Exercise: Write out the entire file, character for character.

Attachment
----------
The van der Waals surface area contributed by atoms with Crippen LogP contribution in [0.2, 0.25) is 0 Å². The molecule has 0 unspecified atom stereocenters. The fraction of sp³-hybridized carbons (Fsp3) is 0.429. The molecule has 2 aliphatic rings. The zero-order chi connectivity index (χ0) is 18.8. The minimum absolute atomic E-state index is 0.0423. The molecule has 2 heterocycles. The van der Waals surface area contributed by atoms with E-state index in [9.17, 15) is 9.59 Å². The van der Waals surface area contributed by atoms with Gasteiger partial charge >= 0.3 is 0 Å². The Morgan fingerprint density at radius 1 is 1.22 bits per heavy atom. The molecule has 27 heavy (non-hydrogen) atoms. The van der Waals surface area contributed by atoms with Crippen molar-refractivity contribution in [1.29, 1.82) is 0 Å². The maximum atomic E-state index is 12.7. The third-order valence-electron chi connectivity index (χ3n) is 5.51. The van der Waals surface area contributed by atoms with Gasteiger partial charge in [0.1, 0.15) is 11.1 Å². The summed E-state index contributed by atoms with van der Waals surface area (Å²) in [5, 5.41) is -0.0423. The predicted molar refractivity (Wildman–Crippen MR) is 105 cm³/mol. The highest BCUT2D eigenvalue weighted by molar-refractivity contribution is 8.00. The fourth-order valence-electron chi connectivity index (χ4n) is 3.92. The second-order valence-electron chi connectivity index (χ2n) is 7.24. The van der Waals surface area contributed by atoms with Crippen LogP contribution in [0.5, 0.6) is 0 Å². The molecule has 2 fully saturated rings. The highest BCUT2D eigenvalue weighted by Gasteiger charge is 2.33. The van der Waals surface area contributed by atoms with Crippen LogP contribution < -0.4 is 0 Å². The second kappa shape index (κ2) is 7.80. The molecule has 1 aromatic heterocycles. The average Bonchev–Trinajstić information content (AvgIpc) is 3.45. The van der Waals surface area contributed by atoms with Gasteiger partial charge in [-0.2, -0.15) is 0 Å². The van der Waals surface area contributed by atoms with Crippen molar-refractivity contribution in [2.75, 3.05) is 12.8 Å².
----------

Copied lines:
The van der Waals surface area contributed by atoms with Crippen LogP contribution in [0.2, 0.25) is 0 Å². The molecule has 0 unspecified atom stereocenters. The fraction of sp³-hybridized carbons (Fsp3) is 0.429. The molecule has 2 aliphatic rings. The zero-order chi connectivity index (χ0) is 18.8. The minimum absolute atomic E-state index is 0.0423. The molecule has 2 heterocycles. The van der Waals surface area contributed by atoms with E-state index in [9.17, 15) is 9.59 Å². The van der Waals surface area contributed by atoms with Gasteiger partial charge >= 0.3 is 0 Å². The Morgan fingerprint density at radius 1 is 1.22 bits per heavy atom. The molecule has 27 heavy (non-hydrogen) atoms. The van der Waals surface area contributed by atoms with Crippen molar-refractivity contribution in [1.29, 1.82) is 0 Å². The maximum atomic E-state index is 12.7. The third-order valence-electron chi connectivity index (χ3n) is 5.51. The van der Waals surface area contributed by atoms with Gasteiger partial charge in [0.1, 0.15) is 11.1 Å². The summed E-state index contributed by atoms with van der Waals surface area (Å²) in [5, 5.41) is -0.0423. The predicted molar refractivity (Wildman–Crippen MR) is 105 cm³/mol. The highest BCUT2D eigenvalue weighted by molar-refractivity contribution is 8.00. The fourth-order valence-electron chi connectivity index (χ4n) is 3.92. The second-order valence-electron chi connectivity index (χ2n) is 7.24. The van der Waals surface area contributed by atoms with Crippen LogP contribution in [0.5, 0.6) is 0 Å². The molecule has 2 fully saturated rings. The highest BCUT2D eigenvalue weighted by Gasteiger charge is 2.33. The van der Waals surface area contributed by atoms with Crippen LogP contribution < -0.4 is 0 Å². The second kappa shape index (κ2) is 7.80. The molecule has 1 aromatic heterocycles. The average Bonchev–Trinajstić information content (AvgIpc) is 3.45. The van der Waals surface area contributed by atoms with Gasteiger partial charge in [-0.2, -0.15) is 0 Å². The van der Waals surface area contributed by atoms with Crippen molar-refractivity contribution in [2.75, 3.05) is 12.8 Å².